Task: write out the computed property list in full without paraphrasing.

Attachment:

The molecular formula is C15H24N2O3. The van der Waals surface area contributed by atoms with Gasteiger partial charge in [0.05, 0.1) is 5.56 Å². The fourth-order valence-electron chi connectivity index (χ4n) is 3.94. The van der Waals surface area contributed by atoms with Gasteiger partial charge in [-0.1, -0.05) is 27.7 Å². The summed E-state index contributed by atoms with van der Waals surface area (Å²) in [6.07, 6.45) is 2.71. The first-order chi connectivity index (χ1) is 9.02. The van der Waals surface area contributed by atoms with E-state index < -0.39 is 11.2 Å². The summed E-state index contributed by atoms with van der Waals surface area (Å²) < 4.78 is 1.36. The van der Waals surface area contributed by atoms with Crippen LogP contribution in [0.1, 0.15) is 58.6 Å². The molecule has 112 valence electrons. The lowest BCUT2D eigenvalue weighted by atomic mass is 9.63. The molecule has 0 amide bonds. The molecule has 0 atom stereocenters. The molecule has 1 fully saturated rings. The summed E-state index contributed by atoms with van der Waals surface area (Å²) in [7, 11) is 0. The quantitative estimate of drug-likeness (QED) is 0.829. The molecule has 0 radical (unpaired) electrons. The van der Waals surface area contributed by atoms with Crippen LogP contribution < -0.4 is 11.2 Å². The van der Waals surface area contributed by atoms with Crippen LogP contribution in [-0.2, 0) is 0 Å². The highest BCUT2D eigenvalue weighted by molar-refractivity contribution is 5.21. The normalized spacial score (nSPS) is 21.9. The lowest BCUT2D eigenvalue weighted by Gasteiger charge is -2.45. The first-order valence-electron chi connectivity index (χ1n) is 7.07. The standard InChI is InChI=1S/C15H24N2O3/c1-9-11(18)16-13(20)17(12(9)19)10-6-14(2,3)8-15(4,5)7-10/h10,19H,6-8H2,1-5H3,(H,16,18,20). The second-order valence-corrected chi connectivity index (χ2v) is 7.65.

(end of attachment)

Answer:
The molecular formula is C15H24N2O3. The van der Waals surface area contributed by atoms with Gasteiger partial charge in [0.05, 0.1) is 5.56 Å². The fourth-order valence-electron chi connectivity index (χ4n) is 3.94. The van der Waals surface area contributed by atoms with Gasteiger partial charge in [-0.1, -0.05) is 27.7 Å². The summed E-state index contributed by atoms with van der Waals surface area (Å²) in [6.07, 6.45) is 2.71. The first-order chi connectivity index (χ1) is 9.02. The van der Waals surface area contributed by atoms with E-state index < -0.39 is 11.2 Å². The summed E-state index contributed by atoms with van der Waals surface area (Å²) < 4.78 is 1.36. The van der Waals surface area contributed by atoms with Crippen LogP contribution in [0.1, 0.15) is 58.6 Å². The molecule has 112 valence electrons. The lowest BCUT2D eigenvalue weighted by atomic mass is 9.63. The molecule has 0 amide bonds. The molecule has 0 atom stereocenters. The molecule has 1 fully saturated rings. The summed E-state index contributed by atoms with van der Waals surface area (Å²) in [7, 11) is 0. The quantitative estimate of drug-likeness (QED) is 0.829. The molecule has 0 radical (unpaired) electrons. The van der Waals surface area contributed by atoms with Crippen LogP contribution < -0.4 is 11.2 Å². The van der Waals surface area contributed by atoms with Crippen LogP contribution in [-0.2, 0) is 0 Å². The highest BCUT2D eigenvalue weighted by molar-refractivity contribution is 5.21. The normalized spacial score (nSPS) is 21.9. The lowest BCUT2D eigenvalue weighted by Gasteiger charge is -2.45. The first-order valence-electron chi connectivity index (χ1n) is 7.07. The standard InChI is InChI=1S/C15H24N2O3/c1-9-11(18)16-13(20)17(12(9)19)10-6-14(2,3)8-15(4,5)7-10/h10,19H,6-8H2,1-5H3,(H,16,18,20). The second-order valence-corrected chi connectivity index (χ2v) is 7.65.